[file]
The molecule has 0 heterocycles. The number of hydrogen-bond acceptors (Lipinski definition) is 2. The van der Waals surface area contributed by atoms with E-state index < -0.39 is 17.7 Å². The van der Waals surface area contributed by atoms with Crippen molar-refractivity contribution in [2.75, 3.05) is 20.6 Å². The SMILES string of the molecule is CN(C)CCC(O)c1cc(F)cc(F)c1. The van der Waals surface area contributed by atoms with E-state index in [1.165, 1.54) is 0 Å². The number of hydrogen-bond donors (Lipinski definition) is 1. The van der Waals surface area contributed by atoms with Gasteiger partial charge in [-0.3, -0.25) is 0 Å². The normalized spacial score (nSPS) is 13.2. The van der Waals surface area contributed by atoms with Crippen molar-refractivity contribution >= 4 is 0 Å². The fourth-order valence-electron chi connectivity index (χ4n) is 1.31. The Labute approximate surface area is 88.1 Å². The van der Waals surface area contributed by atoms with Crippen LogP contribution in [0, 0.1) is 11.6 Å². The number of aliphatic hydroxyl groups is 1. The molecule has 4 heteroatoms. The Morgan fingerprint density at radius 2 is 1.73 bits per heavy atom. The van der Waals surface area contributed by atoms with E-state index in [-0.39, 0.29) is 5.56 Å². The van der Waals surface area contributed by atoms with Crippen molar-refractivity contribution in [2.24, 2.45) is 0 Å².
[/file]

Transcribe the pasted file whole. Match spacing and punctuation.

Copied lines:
The molecule has 0 heterocycles. The number of hydrogen-bond acceptors (Lipinski definition) is 2. The van der Waals surface area contributed by atoms with E-state index < -0.39 is 17.7 Å². The van der Waals surface area contributed by atoms with Crippen molar-refractivity contribution in [2.75, 3.05) is 20.6 Å². The SMILES string of the molecule is CN(C)CCC(O)c1cc(F)cc(F)c1. The van der Waals surface area contributed by atoms with E-state index in [1.165, 1.54) is 0 Å². The number of hydrogen-bond donors (Lipinski definition) is 1. The van der Waals surface area contributed by atoms with Gasteiger partial charge in [-0.3, -0.25) is 0 Å². The normalized spacial score (nSPS) is 13.2. The van der Waals surface area contributed by atoms with Crippen molar-refractivity contribution >= 4 is 0 Å². The fourth-order valence-electron chi connectivity index (χ4n) is 1.31. The Labute approximate surface area is 88.1 Å². The van der Waals surface area contributed by atoms with Crippen LogP contribution in [0, 0.1) is 11.6 Å². The number of aliphatic hydroxyl groups is 1. The molecule has 4 heteroatoms. The Morgan fingerprint density at radius 2 is 1.73 bits per heavy atom. The van der Waals surface area contributed by atoms with E-state index in [-0.39, 0.29) is 5.56 Å². The van der Waals surface area contributed by atoms with Crippen molar-refractivity contribution in [2.24, 2.45) is 0 Å².